At a Glance
Why Get Tested?
To detect and identify the cause of bacterial pneumonia or some other lower respiratory tract infections; to monitor the efficacy of treatment
When to Get Tested?
When you have symptoms associated with a lower respiratory tract infection; when you have been treated for bacterial pneumonia or any other lower respiratory tract infection
A sputum sample (deep respiratory secretions, not saliva), usually collected first thing in the morning; no food should be ingested for 1-2 hours before the sample is collected (but you can brush your teeth); sometimes, depending on the infection, up to 3 sputum samples might be collected over consecutive days.
Test Preparation Needed?
Rinse your mouth out with water prior to collection
The Test Sample
What is being tested?
Sputum is the thick mucus or phlegm that is expelled from the lower respiratory tract (bronchi and lungs) through coughing; it is not saliva or spit. Care must be taken in the sample collection process to ensure that the sample is from the lower airways and not from the upper respiratory tract. Sputum samples may be expectorated or induced (See the section below on sample collection.)
Bacterial sputum cultures detect the presence of disease-causing bacteria (pathogens) in people who are suspected of having bacterial pneumonia or other lower respiratory tract infections. Bacteria in the sample are identified and susceptibility testing is performed to guide antibiotic treatment.
Sometimes a respiratory infection is caused by a pathogen that cannot be grown and identified with a routine bacterial sputum culture. Other tests, such as an AFB smear and culture, fungal culture, or viral culture, may be ordered in addition to or instead of a routine culture.
Typically, the first step in the routine analysis of a sputum sample is a Gram stain to identify the general type of bacteria that may be present. The sample is then placed on or in appropriate nutrient media and incubated. The media encourages the growth of bacteria that are present, allowing for further testing and identification.
Sputum is not sterile. That means that when a person has a bacterial respiratory infection, there will typically be harmless bacteria that are normally present in the mouth, throat, etc. (normal flora) as well as disease-causing (pathogenic) bacteria present.
A trained laboratorian differentiates normal flora from pathogenic bacteria and identifies the various types of bacteria present in the culture. Identification is a step-by-step process that may involve several biochemical, immunological, and/or molecular tests tests and observations of the organism's growth characteristics.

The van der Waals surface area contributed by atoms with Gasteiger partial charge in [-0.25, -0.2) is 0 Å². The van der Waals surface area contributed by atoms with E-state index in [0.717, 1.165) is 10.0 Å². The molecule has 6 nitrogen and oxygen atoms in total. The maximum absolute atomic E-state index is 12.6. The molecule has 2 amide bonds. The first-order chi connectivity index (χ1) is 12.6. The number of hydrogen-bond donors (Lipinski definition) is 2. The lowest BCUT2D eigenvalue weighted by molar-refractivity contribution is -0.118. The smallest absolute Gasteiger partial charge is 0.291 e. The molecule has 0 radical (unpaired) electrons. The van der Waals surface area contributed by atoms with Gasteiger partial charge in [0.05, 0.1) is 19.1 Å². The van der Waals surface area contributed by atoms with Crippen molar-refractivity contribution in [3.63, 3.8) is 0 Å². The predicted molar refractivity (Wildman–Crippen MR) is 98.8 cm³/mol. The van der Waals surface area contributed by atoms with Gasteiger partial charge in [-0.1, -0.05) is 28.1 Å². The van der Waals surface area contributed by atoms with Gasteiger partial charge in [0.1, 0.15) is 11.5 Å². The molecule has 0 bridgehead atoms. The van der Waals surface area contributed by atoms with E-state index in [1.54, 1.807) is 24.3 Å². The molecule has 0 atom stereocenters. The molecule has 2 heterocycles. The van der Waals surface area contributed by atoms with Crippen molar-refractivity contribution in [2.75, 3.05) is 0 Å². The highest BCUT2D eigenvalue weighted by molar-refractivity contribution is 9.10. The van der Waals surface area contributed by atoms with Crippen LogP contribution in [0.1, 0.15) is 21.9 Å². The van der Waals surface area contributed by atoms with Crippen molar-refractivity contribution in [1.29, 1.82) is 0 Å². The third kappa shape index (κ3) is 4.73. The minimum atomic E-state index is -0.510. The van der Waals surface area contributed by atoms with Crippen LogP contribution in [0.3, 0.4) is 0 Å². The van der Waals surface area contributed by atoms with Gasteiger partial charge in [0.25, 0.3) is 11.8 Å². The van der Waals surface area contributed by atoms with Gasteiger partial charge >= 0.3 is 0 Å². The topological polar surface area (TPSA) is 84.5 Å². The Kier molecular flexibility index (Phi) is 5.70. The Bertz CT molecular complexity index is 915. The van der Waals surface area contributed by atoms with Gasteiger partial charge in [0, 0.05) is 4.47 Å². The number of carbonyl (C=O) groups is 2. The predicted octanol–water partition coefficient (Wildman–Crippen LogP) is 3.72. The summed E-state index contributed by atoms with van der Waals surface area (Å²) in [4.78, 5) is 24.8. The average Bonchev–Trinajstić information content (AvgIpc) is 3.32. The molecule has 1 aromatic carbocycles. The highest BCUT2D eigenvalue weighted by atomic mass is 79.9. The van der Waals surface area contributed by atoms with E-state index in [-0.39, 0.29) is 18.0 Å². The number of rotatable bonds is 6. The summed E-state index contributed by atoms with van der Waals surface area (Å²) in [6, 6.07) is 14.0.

Antimicrobial susceptibility testing is frequently required to guide the treatment and to determine whether the bacteria present are likely to respond to specific antibiotics.
The sputum culture, Gram stain(s), and susceptibility testing all contribute to a report that informs the health practitioner which pathogen(s) are present and which antibiotic therapies are likely to inhibit their growth.
How is the sample collected for testing?
Sputum samples may be coughed up or induced. Samples that are coughed up are expelled into a sterile cup provided by the laboratory. Deep coughing is generally required, and the person should be informed that it is phlegm/mucus from the lungs that is necessary, not saliva. If someone cannot produce a sputum sample, then it can often be induced by following instructions provided and inhaling a sterile saline or glycerin aerosol for several minutes to loosen phlegm in the lungs. Steam inhalation or a hot shower can also be useful in loosening the phlegm. Sometimes, induction of sputum might be assisted by a respiratory therapist technician.
All samples collected should be taken to the laboratory promptly for processing while they are fresh. Sputum samples must be evaluated and accepted by the laboratory before they are processed.
Useful sputum culture results rely heavily on good sample collection. If examination of a Gram stain of the sample reveals that it contains a significant number of normal cells that line the mouth (squamous epithelial cells), then the sample is not generally considered adequate for culture and a re-collection of the sample may be required. If the sample contains a majority of white blood cells that indicate a body's response to an infection, then it is considered to be an adequate sample for culturing.
NOTE: If undergoing medical tests makes you or someone you care for anxious, embarrassed, or even difficult to manage, you might consider reading one or more of the following articles: Coping with Test Pain, Discomfort, and Anxiety, Tips on Blood Testing, Tips to Help Children through Their Medical Tests, and Tips to Help the Elderly through Their Medical Tests.